Q & A:
Q: "What does "Positive Mental Imagery" mean?
A: We all learn by processing information and stimuli through our five senses, which are seeing, hearing, feeling, tasting and smelling. The senses we use in golf are visual (seeing), auditory (voice, rhythm, balance), and kinesthetic (touch, feeling). Each of us has a dominant sense that we use almost all of the time. It is the sense you use to interpret information best, understand golf instruction best, and the way you access your peak performance.
Imagery is making a mental representation through the use of your senses. If your dominant sense is visual, you will "see a line on the green", and learn the golf swing best by seeing it performed. If you are mainly auditory you will understand instruction best and be most confident by sensing the rhythm and tempo of the swing. If you process information kinesthetically, you will learn best when you can feel the swing or feel the break of the green through your body. When you know what your dominant sense is, you can then make positive internal representations of the shots you want to produce
Q: How does my mental attitude affect my physical game?
A: The thoughts in your head cause physical reactions in your body. Therefore, all mistakes in golf are mental errors. Put the correct thoughts into your mind to produce the physical results you desire.
Q: "My biggest problem is concentration. How can I stay focused?"
A: Bobby Jones said, "The most perfect swing in the world needs direction, and plenty of it, and when its possessor begins to do a little mental daisy picking, something always goes wrong."
If you have difficulty concentrating over the ball, it may be due to one of the following reasons:
- "What does "Positive Mental Imagery" mean?
- How does my mental attitude affect my physical game?
- "My biggest problem is concentration. How can I stay focused?"
- "My biggest problem is consistency. How can I play more consistently?"
- "My biggest problem in golf is lack of confidence. How can I convince myself that I am capable?"
- "I'd love to get some hints on how to enjoy the game even when I'm not playing well."
- "How can I have tranquility on the golf course when things are not going quite like they should?"
- "I want to be able to play under pressure without collapsing. How can I learn to do that?"
- "My biggest problem is relaxing over the golf ball. How can I do that?"
- "How can I develop the confidence to believe and trust that I am a better golfer than how I am currently playing?"
- "I would like to enjoy golf to its fullest, but I worry about each shot. How can I stop worrying?"
- "How do I recoup mentally after a bad shot or hole?"
- "When I play in a tournament I am so nervous on the first tee that my hands shake. How can I get over the first-tee jitters?"
- When I hit one bad shot, I get angry and then hit a series of bad shots. How can I stop doing that?"
- "Can you tell me ways to keep to the same swing thoughts in my set-up?"
- "How can I relax over the ball?"
- "Are there any mental techniques I can use to help me make a shot rather than miss it?"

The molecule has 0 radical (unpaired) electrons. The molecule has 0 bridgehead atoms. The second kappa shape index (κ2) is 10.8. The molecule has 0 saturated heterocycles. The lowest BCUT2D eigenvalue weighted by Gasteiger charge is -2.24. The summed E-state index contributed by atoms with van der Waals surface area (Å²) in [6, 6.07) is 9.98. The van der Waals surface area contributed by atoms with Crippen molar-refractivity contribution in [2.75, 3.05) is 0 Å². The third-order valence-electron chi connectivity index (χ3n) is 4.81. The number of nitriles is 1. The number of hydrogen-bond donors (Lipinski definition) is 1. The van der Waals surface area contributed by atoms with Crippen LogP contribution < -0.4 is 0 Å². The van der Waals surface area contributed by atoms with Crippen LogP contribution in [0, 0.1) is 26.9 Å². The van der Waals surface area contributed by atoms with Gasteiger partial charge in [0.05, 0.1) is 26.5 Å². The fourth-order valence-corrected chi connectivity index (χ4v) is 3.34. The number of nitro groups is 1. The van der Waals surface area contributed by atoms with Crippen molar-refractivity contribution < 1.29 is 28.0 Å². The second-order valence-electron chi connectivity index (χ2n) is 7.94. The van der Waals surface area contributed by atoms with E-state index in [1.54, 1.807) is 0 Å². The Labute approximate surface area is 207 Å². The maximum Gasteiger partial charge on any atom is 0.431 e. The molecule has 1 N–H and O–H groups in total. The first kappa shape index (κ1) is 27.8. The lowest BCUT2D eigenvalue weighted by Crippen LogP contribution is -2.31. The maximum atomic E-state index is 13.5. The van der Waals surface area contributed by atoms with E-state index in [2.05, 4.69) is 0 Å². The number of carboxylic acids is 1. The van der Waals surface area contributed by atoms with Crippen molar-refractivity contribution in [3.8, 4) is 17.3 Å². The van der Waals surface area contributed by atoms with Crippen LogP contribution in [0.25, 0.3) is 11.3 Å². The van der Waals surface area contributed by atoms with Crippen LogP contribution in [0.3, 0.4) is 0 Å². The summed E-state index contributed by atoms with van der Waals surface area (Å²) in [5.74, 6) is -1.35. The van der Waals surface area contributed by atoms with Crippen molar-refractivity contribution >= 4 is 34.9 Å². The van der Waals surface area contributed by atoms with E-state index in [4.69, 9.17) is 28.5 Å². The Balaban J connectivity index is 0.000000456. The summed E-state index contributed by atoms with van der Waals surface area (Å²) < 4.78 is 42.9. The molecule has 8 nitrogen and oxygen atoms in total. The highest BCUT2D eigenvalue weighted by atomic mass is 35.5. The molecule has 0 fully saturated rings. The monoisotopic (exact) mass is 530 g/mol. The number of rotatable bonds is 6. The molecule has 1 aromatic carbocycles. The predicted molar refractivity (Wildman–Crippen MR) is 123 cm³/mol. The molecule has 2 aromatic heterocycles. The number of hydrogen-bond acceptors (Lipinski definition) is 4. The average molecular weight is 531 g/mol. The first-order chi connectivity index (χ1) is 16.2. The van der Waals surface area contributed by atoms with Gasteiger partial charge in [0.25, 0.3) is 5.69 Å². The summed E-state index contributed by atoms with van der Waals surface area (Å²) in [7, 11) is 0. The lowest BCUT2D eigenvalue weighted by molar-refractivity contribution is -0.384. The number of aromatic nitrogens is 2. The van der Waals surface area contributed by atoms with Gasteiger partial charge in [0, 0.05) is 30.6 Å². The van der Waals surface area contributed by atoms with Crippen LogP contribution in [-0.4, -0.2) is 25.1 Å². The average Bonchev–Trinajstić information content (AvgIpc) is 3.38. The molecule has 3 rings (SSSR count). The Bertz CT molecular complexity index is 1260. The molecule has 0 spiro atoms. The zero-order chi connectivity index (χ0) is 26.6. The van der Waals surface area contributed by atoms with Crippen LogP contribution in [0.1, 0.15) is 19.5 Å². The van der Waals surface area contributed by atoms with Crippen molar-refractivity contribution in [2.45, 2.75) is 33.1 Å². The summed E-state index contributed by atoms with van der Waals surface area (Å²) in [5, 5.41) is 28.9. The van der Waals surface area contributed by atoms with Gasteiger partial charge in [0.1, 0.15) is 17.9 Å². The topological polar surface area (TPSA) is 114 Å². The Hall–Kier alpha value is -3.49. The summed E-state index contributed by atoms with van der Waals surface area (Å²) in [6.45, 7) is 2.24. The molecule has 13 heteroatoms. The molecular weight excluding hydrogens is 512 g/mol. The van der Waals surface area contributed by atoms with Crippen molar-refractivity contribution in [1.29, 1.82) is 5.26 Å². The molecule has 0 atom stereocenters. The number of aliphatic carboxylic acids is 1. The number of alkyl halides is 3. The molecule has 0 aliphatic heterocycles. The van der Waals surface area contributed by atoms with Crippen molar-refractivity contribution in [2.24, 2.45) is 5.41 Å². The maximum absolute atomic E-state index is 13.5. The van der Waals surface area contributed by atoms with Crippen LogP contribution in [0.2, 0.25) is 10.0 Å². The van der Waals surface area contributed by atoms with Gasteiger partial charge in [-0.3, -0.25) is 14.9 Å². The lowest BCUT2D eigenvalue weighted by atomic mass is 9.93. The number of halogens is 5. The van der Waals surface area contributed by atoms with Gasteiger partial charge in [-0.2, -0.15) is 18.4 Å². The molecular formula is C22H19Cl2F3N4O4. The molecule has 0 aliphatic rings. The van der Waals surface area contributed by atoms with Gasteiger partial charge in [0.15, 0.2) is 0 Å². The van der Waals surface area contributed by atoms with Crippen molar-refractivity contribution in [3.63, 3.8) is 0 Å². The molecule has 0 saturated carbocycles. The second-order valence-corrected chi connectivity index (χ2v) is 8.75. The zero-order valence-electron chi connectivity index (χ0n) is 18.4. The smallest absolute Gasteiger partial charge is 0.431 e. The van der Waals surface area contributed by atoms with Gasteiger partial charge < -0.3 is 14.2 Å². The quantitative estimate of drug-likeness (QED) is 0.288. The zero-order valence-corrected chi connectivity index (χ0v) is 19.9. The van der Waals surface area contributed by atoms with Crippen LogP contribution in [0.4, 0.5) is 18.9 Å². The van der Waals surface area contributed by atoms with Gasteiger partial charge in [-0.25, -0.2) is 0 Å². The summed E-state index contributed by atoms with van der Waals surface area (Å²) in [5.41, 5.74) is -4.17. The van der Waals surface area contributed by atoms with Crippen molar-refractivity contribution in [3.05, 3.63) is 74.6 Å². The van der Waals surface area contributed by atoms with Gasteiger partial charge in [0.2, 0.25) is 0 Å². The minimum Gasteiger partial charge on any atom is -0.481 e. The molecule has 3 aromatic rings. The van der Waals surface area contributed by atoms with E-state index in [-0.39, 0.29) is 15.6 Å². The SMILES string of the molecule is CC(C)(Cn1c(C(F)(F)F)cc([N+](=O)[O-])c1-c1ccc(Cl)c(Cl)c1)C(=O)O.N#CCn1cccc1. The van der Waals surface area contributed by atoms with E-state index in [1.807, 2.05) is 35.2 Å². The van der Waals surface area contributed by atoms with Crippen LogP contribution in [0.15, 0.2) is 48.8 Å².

- "I want to be able to play under pressure without collapsing. How can I learn to do that?"
- "Why do I play well for the first 14 or 15 holes, and then fall apart?"
- "How can I focus better over the ball?"
- "My biggest problem is not being consistent. I can hit two great shots and then miss the next one. How can I be more consistent?"
- "How can I hit the ball so well on the range, be confident, and then play poorly on the course?"
- "How do I avoid being influenced by other people's swings?"
- "How can I be less frustrated on the golf course and enjoy it more?"
- "How can I be more consistent?"
- "How can I keep from getting up-tight?"
- "How can I get over my fear of hitting the ball in the water?"
- "It takes me four or five holes to get into the game. How can I get off to a good start?"
- "How can I concentrate better on my golf shots?"
- "Why do I need a pre-shot routine?"
- "I would like to be more consistent in my play. Can you tell me how to control my mind so I can do that?"
- "How do I avoid the first tee jitters which gets me off to a poor start in a tournament?"
- "I feel that I am a very positive person living my life and making decisions. However, golf seems to bring out negative thoughts, which prevent me from playing as well as I feel I can. How can I gain confidence in my golf game?"
- "How can I block out negative thoughts on the golf course?"
- "I want to be able to handle "bad" days on the golf course. How do I recover and get back into a calm and positive position? How do I relax when playing poorly and not get so discouraged?"
- "How can I have my brain, which understands what it is to do, communicate with my body, hands, arms, and legs so that they'll comply?"
- "I would like to be able to ignore all the distractions such as carts, people moving, and other noises while I am hitting. How can I do that?"
- What is a good thought to have when teeing off on the first hole?"
- "Can you tell me how to improve my mental attitude on the golf course? I want to be more positive in all aspects of my life."